Otsuka, Click Therapeutics Partner in $302-Million Deal for Digital MedicineBy
Otsuka Pharmaceutical and Click Therapeutics, a New York-based developer of software as prescription medical treatments, have signed a collaboration agreement, worth up to $302 million, to develop and commercialize a prescription digital therapeutic for treating major depressive disorder (MDD).
This collaboration will combine Click’s ability to discover and validate a software application and deploy it commercially with Otsuka’s expertise in developing and commercializing pharmaceuticals for treating mental illness.
Under the agreement, Otsuka has agreed to commit capital to fully fund development of Click’s mobile application, CT-152, for MDD, and to commercialize this application worldwide upon achievement of regulatory approvals. Otsuka will pay Click up to $10 million in upfront and regulatory milestone payments, along with an estimated $20 million in development funding. An additional $272 million in commercial milestone payments are contingent upon regulatory approvals. In addition, Click will receive tiered, double-digit royalties on global sales of the software and the digital therapeutic applications that result.
CT-152 is a software application (app) that is being designed to use evidence-based cognitive therapy principles and Click’s patient-engagement platform to treat patients either independently or in conjunction with prescribed pharmacotherapies. The companies say that the intent is that the app will be classified as Software as a Medical Device (SaMD) and will fall under the US Food and Drug Administration’s regulatory framework for digital technologies.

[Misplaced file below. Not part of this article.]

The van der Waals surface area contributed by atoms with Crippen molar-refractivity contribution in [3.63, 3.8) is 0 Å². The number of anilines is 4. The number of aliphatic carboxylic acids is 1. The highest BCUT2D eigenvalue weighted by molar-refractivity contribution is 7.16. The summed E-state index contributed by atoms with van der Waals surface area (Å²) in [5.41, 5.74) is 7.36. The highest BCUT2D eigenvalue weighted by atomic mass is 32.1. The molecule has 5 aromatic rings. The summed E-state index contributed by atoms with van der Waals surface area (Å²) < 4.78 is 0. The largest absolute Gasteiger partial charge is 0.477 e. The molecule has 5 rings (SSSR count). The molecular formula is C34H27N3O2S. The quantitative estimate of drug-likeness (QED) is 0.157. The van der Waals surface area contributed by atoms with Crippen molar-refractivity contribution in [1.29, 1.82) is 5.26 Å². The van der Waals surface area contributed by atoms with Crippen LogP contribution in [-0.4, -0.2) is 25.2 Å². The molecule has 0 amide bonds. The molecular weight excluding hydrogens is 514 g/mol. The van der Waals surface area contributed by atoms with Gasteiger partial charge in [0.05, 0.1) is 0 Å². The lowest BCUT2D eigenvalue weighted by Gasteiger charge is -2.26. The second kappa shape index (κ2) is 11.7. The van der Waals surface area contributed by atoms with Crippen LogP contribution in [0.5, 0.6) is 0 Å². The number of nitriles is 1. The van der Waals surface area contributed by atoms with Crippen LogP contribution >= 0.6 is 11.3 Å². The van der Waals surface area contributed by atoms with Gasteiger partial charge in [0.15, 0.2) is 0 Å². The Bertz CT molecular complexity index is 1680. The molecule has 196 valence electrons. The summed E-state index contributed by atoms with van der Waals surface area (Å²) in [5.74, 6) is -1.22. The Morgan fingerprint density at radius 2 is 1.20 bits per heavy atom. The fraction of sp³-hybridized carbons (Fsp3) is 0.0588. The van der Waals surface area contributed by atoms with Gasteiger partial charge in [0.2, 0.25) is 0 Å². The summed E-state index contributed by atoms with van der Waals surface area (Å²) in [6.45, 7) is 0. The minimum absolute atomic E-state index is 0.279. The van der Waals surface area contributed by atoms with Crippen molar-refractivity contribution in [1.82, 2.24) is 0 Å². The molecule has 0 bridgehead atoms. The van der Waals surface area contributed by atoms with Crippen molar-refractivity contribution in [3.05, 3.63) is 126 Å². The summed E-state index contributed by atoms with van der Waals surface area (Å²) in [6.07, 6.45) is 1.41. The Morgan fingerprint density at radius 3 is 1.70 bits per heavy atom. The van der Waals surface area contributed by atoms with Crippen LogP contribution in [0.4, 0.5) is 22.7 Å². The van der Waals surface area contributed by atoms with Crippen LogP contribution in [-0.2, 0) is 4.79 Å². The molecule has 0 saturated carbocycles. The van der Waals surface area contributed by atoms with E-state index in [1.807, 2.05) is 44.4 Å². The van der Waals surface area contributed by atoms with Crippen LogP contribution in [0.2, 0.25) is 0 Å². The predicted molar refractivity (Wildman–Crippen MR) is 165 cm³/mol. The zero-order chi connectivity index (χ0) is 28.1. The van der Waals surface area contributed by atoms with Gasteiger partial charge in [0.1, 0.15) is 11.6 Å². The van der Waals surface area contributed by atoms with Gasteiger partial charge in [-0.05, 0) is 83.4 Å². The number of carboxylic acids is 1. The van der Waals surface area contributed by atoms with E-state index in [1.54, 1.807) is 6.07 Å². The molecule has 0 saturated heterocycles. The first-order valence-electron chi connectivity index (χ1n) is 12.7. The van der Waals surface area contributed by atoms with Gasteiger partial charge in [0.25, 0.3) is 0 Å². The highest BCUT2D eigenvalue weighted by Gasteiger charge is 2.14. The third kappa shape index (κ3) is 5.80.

Otsuka previously partnered with Proteus Digital Health, a Redwoods Shores, California-based digital healthcare company, to bring another digital therapeutic to market. In 2017, the FDA approved Otsuka’s and Proteus’ Abilify MyCite (aripiprazole tablets with a sensor), a drug-device combination product comprised of Otsuka’s oral aripiprazole tablets embedded with Proteus’ digital ingestion tracking system, for treating schizophrenia, bipolar disorder, and depression. The sensor technology and patch are made by Proteus Digital Health. Abilify, as a tablet without the tracking system, was approved by the FDA in 2002 to treat schizophrenia. The ingestible sensor used in Abilify MyCite was permitted for marketing by the FDA in 2012.
Abilify MyCite works through an ingestible sensor embedded in the pill that records the amount of the medication that was taken. The system works by sending a message from the pill’s sensor to a wearable patch. The patch transmits the information to a mobile application so that patients can track the ingestion of the medication on their smart phones.
Source: Otsuka Pharmaceutical